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Marnie's avatar

What services and qualities would you want in a dog walking service?

Asked by Marnie (19points) April 24th, 2010

I am opening a dog walking service. I’m doing some research to see what qualities and services people that would use a dog walking want. All answers will be appreciated as they will help me to fine tune my business. Thanks!

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13 Answers

janbb's avatar

Reasonable price
Abiity to handle/get along with my dog
Must be a dog lover
Trustworthy in terms of coming into my house when I’m not home

Oh – and Welcome to Fluther!

Pretty_Lilly's avatar

Hey,, as long as you bring me back the same dog and it’s alive, I’m cool !

CyanoticWasp's avatar

I would want my dorg back. (Most of the time I feel that way.)

I wouldn’t want her bloody, either with her own or any other dorg’s (or dog’s, or other animal’s… or your) blood on her.

I wouldn’t want her to have been fed anywhere else.

I wouldn’t want to have to fish for cash on the spot when you arrive at my door, either to take her for her walk or to return her; I’d prefer a weekly or monthly billing.

I’d want assurance that all of the dogs (or dorgs) are up to date on their rabies shots. (You’ll want that assurance, too, in case one of them ever nips you!) Many owners may not think of that, but if you’ve ever put a dog in a kennel overnight then you know that without the certificate, the dorg’s not staying. So you’d better think of it.

I’d want you to be dependable and on time and consistent.

I wouldn’t want you to be subcontracting the job to someone else because you were bored, had a headache, the weather was bad, your favorite show was on… yada yada.

I wouldn’t necessarily care (nor even know) whether you were a dog lover or not, but you’d have to be able to stay in control, and do that humanely, and be careful with all of the dorgs.

And I’d want you to do that for a very reasonable price.

zophu's avatar

Study up on how to interact with dogs. You’ll be dealing with dogs that haven’t been trained well, in fact, abused, and you’ll have to know how to deal with them. Especially if you’ll be walking more than one at a time.

This lecture by Ian Dunbar changed the way I thought about human-dog interaction:

syz's avatar

I would want someone who is reliable, who is bonded and insured (since they’ll be in my house) and someone with enough veterinary experiance to recognize health issues and emergencies.

zophu's avatar

@syz Do you hire doctors to babysit? haha

Oh, I can see by your profile why you have strict standards. By the way, could you take a quick look at this question:

I think your expertise could give valuable insight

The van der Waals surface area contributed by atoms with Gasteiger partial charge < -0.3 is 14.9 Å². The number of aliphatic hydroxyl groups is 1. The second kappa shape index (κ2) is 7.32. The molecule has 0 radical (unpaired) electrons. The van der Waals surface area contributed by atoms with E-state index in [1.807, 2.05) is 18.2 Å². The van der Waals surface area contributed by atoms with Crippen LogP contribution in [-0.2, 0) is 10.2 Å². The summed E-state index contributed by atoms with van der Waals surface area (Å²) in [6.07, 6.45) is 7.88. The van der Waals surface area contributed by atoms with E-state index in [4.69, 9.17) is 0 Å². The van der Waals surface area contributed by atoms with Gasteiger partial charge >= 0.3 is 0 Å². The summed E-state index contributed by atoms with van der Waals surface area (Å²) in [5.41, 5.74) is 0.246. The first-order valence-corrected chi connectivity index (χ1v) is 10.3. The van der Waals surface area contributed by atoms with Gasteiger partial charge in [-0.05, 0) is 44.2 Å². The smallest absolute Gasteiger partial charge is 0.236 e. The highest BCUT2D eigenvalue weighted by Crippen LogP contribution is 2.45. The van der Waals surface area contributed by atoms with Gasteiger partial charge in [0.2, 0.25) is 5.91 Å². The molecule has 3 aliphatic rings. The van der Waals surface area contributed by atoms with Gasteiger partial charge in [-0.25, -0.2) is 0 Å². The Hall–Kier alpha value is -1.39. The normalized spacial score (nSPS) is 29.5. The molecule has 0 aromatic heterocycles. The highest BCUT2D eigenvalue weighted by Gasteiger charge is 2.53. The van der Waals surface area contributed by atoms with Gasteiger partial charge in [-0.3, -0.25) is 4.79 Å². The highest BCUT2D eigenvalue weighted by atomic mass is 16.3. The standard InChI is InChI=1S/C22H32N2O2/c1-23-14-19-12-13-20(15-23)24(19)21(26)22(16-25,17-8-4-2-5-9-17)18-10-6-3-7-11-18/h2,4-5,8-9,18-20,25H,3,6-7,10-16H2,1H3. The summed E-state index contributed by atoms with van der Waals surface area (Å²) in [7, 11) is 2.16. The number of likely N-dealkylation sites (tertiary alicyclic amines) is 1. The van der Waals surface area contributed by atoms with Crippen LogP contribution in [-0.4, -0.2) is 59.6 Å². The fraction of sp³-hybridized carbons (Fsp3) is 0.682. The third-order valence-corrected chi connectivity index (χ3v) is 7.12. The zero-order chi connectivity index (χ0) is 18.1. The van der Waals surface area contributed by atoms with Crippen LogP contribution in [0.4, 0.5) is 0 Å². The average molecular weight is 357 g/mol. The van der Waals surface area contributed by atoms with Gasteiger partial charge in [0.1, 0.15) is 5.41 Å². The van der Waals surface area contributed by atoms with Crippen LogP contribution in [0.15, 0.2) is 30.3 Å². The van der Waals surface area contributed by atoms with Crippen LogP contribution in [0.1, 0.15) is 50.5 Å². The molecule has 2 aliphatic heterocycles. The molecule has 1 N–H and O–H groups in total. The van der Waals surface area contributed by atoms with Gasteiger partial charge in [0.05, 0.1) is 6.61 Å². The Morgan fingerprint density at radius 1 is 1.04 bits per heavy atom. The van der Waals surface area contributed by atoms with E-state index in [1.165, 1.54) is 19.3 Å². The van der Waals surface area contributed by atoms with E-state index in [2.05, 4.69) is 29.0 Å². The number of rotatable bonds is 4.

marinelife's avatar

I would want to watch you interact with my dogs and believe that you liked them and would treat them well.

I would want you to do what you say you will and be reliable.

I would want you to listen carefully to what I have to tell you about my dogs. That Mackie is afraid of doors closing on him so he pulls back if the door is not opened wide enough, That Kobe tends to poop in multiple sessions so have enough bags for two. That kind of thing.

syz's avatar

@zophu Not a doctor, no, but I’ve seen a “professional” dog walker take a bulldog on a long, strenuous walk and then not recognize that she had induced heat stroke in the poor thing.

snowberry's avatar

You will need to be bonded and insured. If one of your charges bites someone, you’ll be in for a legal battle, and so might your client. Check out the yellow pages of a large city, and see what other dog walking services offer. Call them all up and act as if you are a potential client, and see what they offer.

How will you distinguish yourself from the rest of the dog walking services in your area? Will you offer to train the dogs too? Perhaps a higher price will be needed for training. How will you advertise? Yellow pages, word of mouth, flyers? Do you offer pet sitting and plant watering services as well?

GladysMensch's avatar

An economics teacher told our class about a dog walking service in a major city. The owner of the business started off by charging a low, reasonable price for the walks, and the business nearly failed. The owner realized that people don’t want to pay the lowest price for the care of something they loved. So the owner tripled his price and had more business than he could handle.

kheredia's avatar

I don’t think I would trust my dogs to just anybody because I know how strong they are and how difficult it can be to walk them both at the same time. I would probably want to make sure that he or she is experienced with large, powerful breeds. That would probably be my main concern. Aside from that I would want someone who is responsible, reliable, trustworthy, and that connects well with my dogs. My dogs need someone with a firm hand who takes the lead and is just as stubborn as they are. I know I have my hands full with them, so trusting them in someone else’s hands would be a big deal for me.

loser's avatar

Not too many dogs
Vaccination standards (For group walks)
Knowledge in dog CPR and emergency first aid
Cheaper than the other guys

OpryLeigh's avatar

I would want anyone that walked my dogs to be strict with the rules that I use when walking my dogs. I would be very irritated if I found out that someone let my dogs get away with something that I wouldn’t allow (ie: pulling on the leader to be in front, not walking by my side etc). I would recommend checking with every dog owner what they expect from their dogs when they are out walking and stick to their rules because with many dogs, if they can get away with breaking the rules with one person then they will start trying to break the rules with everyone. Dogs need consistency when it comes to training.

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